42 Pages Posted: 6 Oct 2016
Date Written: 1995
Many commentators argue that tort law is inappropriate for responding to the risks posed by emerging technologies. Courts are often seen as technically incompetent, and the case method is criticized for sending haphazard signals to producers. Administrative agencies, it is argued, have greater expertise than courts, and their capacity for uniform rule-making allows them to create a stable legal environment that contributes to technical progress and economic growth. These criticisms seem to justify current trends in preemption of tort law-Congress has been considering measures to restrict tort law, and courts are increasingly finding tort law preempted, even in the absence of explicit legislation to that effect.
Professor Lyndon argues that tort law plays a valuable role in the management of new technologies. By giving producers incentives to concern themselves with all harms that a new technology may cause, rather than just those that a regulatory agency identifies, tort law encourages broader and more effective consideration of safety issues. In addition, knowledge of the specific context in which alleged harms were suffered may be critical in deciding how to react to those harms. The case method allows a more detailed consideration of this context. The focus of legal reform, Professor Lyndon argues, should not be on preempting on tort law, but on determining how tort law, regulation, and intellectual property law can best complement one another to allocate the burdens and benefits presented by technological change.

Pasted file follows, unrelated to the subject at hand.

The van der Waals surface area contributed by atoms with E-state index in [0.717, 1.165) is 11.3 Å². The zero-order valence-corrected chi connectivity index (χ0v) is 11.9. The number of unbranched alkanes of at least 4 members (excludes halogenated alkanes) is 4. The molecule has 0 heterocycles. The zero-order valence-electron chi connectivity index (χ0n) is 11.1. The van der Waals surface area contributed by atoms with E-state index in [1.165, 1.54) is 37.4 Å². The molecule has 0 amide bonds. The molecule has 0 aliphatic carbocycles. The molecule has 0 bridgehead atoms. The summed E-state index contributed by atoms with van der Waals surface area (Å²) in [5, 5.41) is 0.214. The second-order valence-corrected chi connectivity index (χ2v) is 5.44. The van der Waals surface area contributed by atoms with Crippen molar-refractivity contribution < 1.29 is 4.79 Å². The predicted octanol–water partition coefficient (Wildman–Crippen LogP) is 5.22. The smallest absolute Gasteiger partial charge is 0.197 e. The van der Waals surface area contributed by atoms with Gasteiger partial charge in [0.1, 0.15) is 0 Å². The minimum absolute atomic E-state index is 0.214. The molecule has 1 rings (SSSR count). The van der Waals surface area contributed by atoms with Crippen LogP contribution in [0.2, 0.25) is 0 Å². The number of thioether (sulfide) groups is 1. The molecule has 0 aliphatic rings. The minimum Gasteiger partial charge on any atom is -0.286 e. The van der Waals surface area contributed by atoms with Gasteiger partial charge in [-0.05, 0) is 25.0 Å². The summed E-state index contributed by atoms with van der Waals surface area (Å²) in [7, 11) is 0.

Suggested Citation: Suggested Citation
Lyndon, Mary L., Tort Law and Technology (1995). Yale Journal on Regulation, Vol. 12, No. 1, 1995; St. John's Legal Studies Research Paper No. 16-0020. Available at SSRN: https://ssrn.com/abstract=2848504